The Autobiography of a Sex Worker – Nalini Jameela
English translation of Jameela’s controversial Njan, Laingikatozhilaali, first published in Malayalam in 2005. The most notable thing about this book is the matter-of-factness of its tone - Jameela’s casual acceptance of sex as a service she provides to meet “men’s needs” has the effect of deglamorizing sex, turning it into something banal and quotidian (which means this is as far from erotic writing as it’s possible to get). The accent in “sex work” is firmly on “work”; prostitution is treated as a branch of domestic labour. (When the author is first advised to take it up to help support her children, she thinks of it as an agreement where moneyed men “use the woman, the same way the husband does” – tellingly, her first thoughts are that her deceased husband could never have spent so much money on her and that another man she knew earlier “used to give only paddy, two measures of grain, a few coconuts. I was struck with wonder when I tried to imagine a man who could give money”.)
Lots of moral ambiguity here, many glimpses of what lies beneath the seemingly respectable face of society. (Some good points made in this post by Manjula Padmanabhan – an author who herself has frequently plumbed the darkness that underlies many of our polite social facades.) Reading this book and its account of lives that follow very different codes from those we are accustomed to, one is repeatedly reminded that conventional morality (the sort that would regard sexual promiscuity as evidence of “bad character”) is usually a conceit that only privileged people can indulge in.
Other Colours: Essays and a Story – Orhan Pamuk
The Nobel Prize winner on “Living and Worrying”, “Books and Reading” and “Politics, Europe and Other Problems of Being Oneself”. Also, a short story and an interview by the Paris Review. So far I’ve read a few of the essays. From the first one, titled “The Implied Author”:
A writer who is as dependent on literature as I am can never be so superficial as to find happiness in the beauty of the books he has already written, nor can he congratulate himself on their number or what these books achieved. Literature does not allow such a writer to pretend to save the world; rather, it gives him a chance to save the day. And all days are difficult. Days are especially difficult when you don’t do any writing...Let me explain what I feel on a day when I’ve not written well, am unable to lose myself in a book. The world changes before my eyes; it becomes unbearable, abominable. Those who know me can see it happening, for I myself come to resemble the world I see around me.Divisadero – Michael Ondaatje
Am rereading Ondaatje's The English Patient before taking this on. Found his prose a little difficult to get into when I read it the first time, but am still interested enough to give this an honest try.
Ode to Kirihito – Osamu Tezuka
Have heard a lot from graphic-novel buffs about this 800-page book by “the Godfather of Manga” (whose Buddha I wrote about in this post), so picked it up without a second thought when I saw it at the Gurgaon Landmark. Medical thriller about a disease that transforms people into dog-like creatures, and a young doctor’s investigations.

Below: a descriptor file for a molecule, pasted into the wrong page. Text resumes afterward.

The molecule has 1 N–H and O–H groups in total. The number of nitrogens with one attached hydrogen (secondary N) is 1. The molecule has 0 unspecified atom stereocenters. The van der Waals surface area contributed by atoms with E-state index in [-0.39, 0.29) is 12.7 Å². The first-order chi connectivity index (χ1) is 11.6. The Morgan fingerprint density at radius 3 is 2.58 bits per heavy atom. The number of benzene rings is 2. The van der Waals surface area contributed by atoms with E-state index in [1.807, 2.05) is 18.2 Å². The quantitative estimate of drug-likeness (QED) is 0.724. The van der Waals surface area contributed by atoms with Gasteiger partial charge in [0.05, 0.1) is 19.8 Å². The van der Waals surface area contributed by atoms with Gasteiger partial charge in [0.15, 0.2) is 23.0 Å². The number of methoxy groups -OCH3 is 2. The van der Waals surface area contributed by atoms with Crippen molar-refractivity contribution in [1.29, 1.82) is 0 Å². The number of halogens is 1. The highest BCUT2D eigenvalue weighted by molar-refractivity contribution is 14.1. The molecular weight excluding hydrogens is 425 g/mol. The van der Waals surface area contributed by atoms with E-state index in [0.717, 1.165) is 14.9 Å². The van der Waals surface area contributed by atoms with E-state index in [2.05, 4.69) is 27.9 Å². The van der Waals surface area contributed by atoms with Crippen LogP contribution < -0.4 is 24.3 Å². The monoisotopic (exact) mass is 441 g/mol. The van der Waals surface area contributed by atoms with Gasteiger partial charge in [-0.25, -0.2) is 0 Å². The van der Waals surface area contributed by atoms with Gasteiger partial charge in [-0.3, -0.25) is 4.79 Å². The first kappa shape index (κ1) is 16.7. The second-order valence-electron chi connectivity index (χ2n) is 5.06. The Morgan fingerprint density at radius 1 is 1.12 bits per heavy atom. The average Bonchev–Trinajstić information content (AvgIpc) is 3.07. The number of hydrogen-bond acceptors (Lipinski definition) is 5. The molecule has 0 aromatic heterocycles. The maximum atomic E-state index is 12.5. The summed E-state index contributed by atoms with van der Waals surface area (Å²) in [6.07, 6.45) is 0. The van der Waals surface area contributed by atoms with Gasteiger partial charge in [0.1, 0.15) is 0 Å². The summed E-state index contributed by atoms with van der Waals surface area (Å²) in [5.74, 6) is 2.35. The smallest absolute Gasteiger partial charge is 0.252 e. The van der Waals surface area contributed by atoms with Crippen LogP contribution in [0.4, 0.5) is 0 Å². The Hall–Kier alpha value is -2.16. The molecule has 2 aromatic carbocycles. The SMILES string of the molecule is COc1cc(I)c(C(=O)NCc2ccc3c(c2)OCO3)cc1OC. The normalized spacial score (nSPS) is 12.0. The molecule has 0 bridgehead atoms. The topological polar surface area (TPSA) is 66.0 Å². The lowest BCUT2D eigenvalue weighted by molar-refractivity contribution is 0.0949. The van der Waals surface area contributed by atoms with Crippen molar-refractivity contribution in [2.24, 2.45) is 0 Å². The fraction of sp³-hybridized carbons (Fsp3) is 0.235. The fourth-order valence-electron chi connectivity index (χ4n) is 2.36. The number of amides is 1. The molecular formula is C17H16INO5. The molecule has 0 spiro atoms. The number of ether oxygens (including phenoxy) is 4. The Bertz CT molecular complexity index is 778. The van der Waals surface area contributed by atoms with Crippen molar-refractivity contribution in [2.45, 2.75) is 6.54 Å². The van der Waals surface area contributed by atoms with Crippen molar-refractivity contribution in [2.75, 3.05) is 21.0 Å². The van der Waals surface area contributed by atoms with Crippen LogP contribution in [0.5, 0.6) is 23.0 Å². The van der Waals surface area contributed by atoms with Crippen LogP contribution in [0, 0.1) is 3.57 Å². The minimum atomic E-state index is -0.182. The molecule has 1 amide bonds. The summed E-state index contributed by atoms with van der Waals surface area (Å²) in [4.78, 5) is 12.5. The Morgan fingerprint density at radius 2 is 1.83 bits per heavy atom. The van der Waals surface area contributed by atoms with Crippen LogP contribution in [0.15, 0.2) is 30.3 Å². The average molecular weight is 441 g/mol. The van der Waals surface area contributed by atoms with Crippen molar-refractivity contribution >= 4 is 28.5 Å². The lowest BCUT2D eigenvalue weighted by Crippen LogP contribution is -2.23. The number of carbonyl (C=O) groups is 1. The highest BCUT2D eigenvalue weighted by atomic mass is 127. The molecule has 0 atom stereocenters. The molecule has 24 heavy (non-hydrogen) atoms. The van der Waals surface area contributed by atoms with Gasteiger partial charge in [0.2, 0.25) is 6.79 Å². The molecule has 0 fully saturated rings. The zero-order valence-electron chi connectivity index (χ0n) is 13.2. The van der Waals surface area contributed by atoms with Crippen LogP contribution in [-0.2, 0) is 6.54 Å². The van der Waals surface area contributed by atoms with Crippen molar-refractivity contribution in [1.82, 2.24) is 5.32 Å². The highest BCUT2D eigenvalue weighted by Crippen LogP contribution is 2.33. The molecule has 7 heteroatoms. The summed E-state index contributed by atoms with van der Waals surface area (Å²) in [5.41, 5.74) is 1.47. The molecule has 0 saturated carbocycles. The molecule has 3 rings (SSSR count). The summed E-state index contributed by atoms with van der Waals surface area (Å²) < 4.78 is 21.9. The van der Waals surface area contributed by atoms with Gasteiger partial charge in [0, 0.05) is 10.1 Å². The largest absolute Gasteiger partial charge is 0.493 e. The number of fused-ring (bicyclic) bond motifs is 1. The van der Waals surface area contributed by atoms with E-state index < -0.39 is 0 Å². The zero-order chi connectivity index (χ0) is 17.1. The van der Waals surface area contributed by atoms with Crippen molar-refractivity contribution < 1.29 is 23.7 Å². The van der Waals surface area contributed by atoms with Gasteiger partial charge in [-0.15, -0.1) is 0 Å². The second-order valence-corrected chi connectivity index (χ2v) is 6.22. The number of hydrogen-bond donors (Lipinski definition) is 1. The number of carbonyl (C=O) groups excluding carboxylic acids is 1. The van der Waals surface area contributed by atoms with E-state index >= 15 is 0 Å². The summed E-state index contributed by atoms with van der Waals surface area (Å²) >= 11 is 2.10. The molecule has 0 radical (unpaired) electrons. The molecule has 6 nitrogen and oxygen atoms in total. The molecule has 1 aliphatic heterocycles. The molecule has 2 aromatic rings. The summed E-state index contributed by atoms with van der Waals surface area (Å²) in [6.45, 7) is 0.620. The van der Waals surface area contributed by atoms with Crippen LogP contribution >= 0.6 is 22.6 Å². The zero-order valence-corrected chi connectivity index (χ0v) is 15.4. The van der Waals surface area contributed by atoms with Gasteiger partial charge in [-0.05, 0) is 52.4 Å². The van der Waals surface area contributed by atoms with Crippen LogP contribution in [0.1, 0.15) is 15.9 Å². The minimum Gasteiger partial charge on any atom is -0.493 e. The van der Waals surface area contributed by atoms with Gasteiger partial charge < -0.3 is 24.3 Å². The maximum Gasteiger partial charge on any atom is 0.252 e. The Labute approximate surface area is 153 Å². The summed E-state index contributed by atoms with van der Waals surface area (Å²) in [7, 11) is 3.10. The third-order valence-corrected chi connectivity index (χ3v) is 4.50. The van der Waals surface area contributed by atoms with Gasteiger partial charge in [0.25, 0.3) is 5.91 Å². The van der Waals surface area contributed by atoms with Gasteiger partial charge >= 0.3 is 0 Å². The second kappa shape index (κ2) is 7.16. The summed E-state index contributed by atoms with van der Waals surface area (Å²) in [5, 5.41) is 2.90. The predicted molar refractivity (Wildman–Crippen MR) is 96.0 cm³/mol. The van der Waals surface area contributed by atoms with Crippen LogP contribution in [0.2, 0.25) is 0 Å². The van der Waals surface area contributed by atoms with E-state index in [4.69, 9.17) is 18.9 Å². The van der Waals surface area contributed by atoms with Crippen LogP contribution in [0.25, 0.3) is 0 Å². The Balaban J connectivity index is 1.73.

And well, there's the Dev Anand book, which I’m still reading with eye-popping glee. Many more quotable passages have been discovered, but I’ll spare you those for now. One observation though: the book should have carried a statutory warning for passive smokers. It’s full of descriptions of someone either holding a cigarette in a stylish manner or puffing smoke into someone else’s face or doing other cigarettey things. In a single page, about the young Dev’s first meeting with his idol Ashok Kumar, we have the following:
“He looked very authoritative, with his trademark cigarette in his hand.”And a while later: “Guru Dutt let out the smoke in short measured puffs with a broad smile straight on my face. I inhaled it, for it smelt of a coming success.”
“He exhaled smoke in a fashion typically his, and laughed...”
“He put the cigarette again to his lips, puffed out smoke and smilingly said...”
Ashok Kumar, amused, stubbed out the cigarette in the ashtray. He took another cigarette out of the pack...
“Don’t embarrass me, Dadamoni. You just make a good actor out of me,” I said in all humility. Ashok Kumar puffed out smoke, very happy with me.
Given that Anand appears to have spent most of his early life inhaling second-hand nicotine, it's surprising that he's still around and writing books at age 84. There must be a twisted lesson in this somewhere.
P.S. Vintage Books has a thoughtfully produced series called Classic Twins, where an established literary classic is paired with a more modern work, based on a similarity of theme or ideas. Examples: Mary Shelley’s Frankenstein and Jeanette Winterson’s Sexing the Cherry; Dante’s Inferno and Philip Roth’s Sabbath’s Theatre; Fielding’s Tom Jones and Martin Amis’s The Rachel Papers. Superb concept. I’ve bought two of the pairings – Swift’s Gulliver’s Travels/Michel Houellebecq’s Atomised and Dostoevsky’s Crime and Punishment/Patricia Highsmith’s Ripley’s Game.
(One of those instances of delicious serendipity: just a few days after buying the Dostoevsky/Highsmith, I saw an interview with Sriram Raghavan where he mentions that the protagonist of Johnny Gaddaar is inspired by Raskolnikov and Tom Ripley!)